’ warning that ticket sales are weakening is another sign that travel is taking a hit from the spike in Covid-19 cases.
(ticker: LUV) is getting more love from Wall Street. Cowen’s Helane Becker raised her price target on the stock on Tuesday and called Southwest her top pick for 2021, seeing “significant upside” in the shares.
Spirit’s (SAVE) sales warning wasn’t a surprise. Consumers are scaling back on travel as Covid cases spike to nearly 200,000 a day in the U.S., prompting states to reimpose restrictions on business and travel. Health experts warn that the next few months will be worse as the virus spreads due to holiday travel and as the U.S. refrains from imposing strict lockdowns.
Thanksgiving air travel was strong, with more than 4 million passengers taking flights around the holiday. But travel fell back to less than 1 million passengers a day this week, less than half of 2019 levels around this time of year.
The rise in Covid cases is taking a toll on bookings, as is the broader economy. Spirit said in a filing on Tuesday that rising Covid case counts have resulted in a “deceleration of bookings and an uptick in cancellations,” adding that it continues to see “significant pressure on ticket revenue.”
Spirit said its planes are likely to be 70% full in the fourth quarter, up from 68% in the third quarter, even as the airline increased capacity. But the company added that it expects to burn through $2 million a day in the quarter and hiked its expected operating losses, going from a range of minus 9% to 14% to a range of minus 15% to 20%.
But Wall Street is still pinning hopes on a strong recovery next year as coronavirus vaccines are distributed in the U.S. and abroad, and air travel gets a big lift from pent-up demand. If that scenario pans out, Southwest should be a big winner, according to Becker, who raised her target on the stock to $55, implying gains of 17% from recent prices around $48.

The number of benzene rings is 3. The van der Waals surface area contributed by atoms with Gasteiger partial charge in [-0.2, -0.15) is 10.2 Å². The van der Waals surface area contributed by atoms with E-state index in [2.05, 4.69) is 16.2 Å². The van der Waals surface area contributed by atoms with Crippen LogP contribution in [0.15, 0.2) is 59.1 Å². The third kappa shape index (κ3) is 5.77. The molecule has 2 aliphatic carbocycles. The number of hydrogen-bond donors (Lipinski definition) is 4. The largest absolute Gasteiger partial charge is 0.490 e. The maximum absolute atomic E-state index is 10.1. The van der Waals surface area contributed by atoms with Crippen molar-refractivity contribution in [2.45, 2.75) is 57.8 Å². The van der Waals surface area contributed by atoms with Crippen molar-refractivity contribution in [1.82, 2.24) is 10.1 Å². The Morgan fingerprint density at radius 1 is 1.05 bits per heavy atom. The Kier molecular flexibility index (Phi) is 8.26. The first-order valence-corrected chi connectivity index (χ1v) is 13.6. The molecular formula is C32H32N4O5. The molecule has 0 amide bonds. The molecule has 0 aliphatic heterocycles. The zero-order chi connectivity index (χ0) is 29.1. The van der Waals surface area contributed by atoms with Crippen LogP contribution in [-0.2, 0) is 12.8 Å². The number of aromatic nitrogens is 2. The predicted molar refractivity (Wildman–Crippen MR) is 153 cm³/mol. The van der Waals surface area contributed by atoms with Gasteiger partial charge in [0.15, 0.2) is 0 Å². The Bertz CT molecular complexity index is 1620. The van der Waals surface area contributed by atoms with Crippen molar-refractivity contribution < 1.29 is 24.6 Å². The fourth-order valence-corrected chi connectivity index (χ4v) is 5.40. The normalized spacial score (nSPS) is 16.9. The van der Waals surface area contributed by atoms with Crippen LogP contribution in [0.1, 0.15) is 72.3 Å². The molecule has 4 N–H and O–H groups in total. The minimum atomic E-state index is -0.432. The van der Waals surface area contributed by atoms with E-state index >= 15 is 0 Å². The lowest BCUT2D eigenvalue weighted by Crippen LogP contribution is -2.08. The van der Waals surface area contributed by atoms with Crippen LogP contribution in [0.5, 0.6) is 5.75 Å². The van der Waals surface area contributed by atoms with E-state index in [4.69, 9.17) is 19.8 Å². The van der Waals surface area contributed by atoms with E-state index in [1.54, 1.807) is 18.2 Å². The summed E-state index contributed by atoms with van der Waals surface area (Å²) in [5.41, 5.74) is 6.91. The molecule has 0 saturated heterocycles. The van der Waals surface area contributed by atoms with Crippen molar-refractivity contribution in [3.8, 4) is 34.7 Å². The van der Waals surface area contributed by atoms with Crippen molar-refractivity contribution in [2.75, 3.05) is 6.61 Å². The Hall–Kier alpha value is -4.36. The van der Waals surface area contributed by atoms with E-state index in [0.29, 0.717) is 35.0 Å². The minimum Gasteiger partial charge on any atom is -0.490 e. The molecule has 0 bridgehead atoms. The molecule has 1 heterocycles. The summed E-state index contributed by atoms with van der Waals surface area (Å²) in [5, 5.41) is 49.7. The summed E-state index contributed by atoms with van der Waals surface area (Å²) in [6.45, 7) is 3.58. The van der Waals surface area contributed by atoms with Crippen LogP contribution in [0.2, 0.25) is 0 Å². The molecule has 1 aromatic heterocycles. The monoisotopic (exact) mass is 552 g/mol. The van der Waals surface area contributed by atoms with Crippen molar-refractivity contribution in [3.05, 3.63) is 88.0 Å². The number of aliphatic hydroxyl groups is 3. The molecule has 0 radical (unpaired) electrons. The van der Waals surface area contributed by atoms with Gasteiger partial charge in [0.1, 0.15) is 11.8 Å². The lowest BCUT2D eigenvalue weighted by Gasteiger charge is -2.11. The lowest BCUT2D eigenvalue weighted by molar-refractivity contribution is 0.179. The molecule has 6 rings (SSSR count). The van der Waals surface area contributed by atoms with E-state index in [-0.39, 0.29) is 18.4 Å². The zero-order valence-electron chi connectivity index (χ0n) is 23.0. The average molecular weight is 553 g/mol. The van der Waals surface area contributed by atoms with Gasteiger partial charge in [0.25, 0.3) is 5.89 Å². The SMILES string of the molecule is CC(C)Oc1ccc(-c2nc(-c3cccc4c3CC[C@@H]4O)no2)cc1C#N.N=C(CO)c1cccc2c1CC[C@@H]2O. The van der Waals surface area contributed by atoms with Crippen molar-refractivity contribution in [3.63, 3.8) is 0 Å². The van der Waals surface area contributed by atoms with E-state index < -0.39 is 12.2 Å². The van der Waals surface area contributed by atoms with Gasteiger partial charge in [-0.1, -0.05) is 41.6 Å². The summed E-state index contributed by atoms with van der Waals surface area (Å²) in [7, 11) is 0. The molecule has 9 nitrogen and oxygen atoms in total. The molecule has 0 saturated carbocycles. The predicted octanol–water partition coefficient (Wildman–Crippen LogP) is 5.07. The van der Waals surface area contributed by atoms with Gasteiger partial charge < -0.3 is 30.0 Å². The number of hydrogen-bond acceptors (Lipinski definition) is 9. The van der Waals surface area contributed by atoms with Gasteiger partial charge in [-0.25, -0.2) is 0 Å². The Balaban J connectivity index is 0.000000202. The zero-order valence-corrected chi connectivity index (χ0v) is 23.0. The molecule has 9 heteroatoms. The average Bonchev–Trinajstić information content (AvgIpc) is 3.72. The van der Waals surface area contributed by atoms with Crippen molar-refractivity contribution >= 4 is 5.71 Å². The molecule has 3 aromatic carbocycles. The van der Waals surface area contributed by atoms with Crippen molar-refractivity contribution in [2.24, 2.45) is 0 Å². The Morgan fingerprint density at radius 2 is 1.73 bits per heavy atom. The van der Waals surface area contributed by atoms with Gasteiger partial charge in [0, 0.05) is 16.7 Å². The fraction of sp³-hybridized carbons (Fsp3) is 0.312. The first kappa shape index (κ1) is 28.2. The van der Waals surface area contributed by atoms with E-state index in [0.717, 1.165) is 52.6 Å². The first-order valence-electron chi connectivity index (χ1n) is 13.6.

Southwest won’t just benefit from a rebound in its core leisure market, she argues. The airline’s industry-leading balance sheet has helped it avoid the steep job cuts and dilutive equity issuance that other carriers have needed to make it through the pandemic. And while Southwest isn’t expected to expand its fleet, it should gain market share from carriers that grounded planes and downsized.
“We expect the company to return to 2019 profit levels quicker than others given their better balance sheet, share gain opportunities, and low hanging fruit on cost savings,” Becker writes, expecting Southwest to hit those goals in 2023.
One other big catalyst for Southwest is the return of
(BA) 737 MAX plane, which was recently recertified by regulators to resume commercial flights. Southwest is the largest U.S. passenger operator of MAX aircraft and had grounded 34 MAX planes in its fleet.
Getting the MAX back in the air should relieve a big hole in revenue. Becker estimates that the grounding cost the airline $828 million in operating income in 2019 alone. Southwest has also ordered another 249 MAX planes, which are relatively fuel-efficient and should lower operating costs compared with older aircraft.
Southwest’s stock isn’t cheap, though, at 16 times 2022 earnings. It trades at multiples that are 50% to 60% higher than peers like
Delta Air Lines
United Airlines Holdings
(UAL), and it’s 33% above Spirit at 12 times earnings. It’s also pricier than another well-positioned leisure carrier,
(ALGT), at 14 times estimated 2022 profits.
At Becker’s $55 target, Southwest would trade at 18 times adjusted 2022 earnings of $3.01 a share, according to consensus estimates. That would be well above its five-year average price/earnings ratio of 11.7 times forward earnings.
The premium might be warranted if Southwest can execute against a backdrop of soaring travel demand. But it assumes that quite a few stars line up perfectly.
Write to Daren Fonda at email@example.com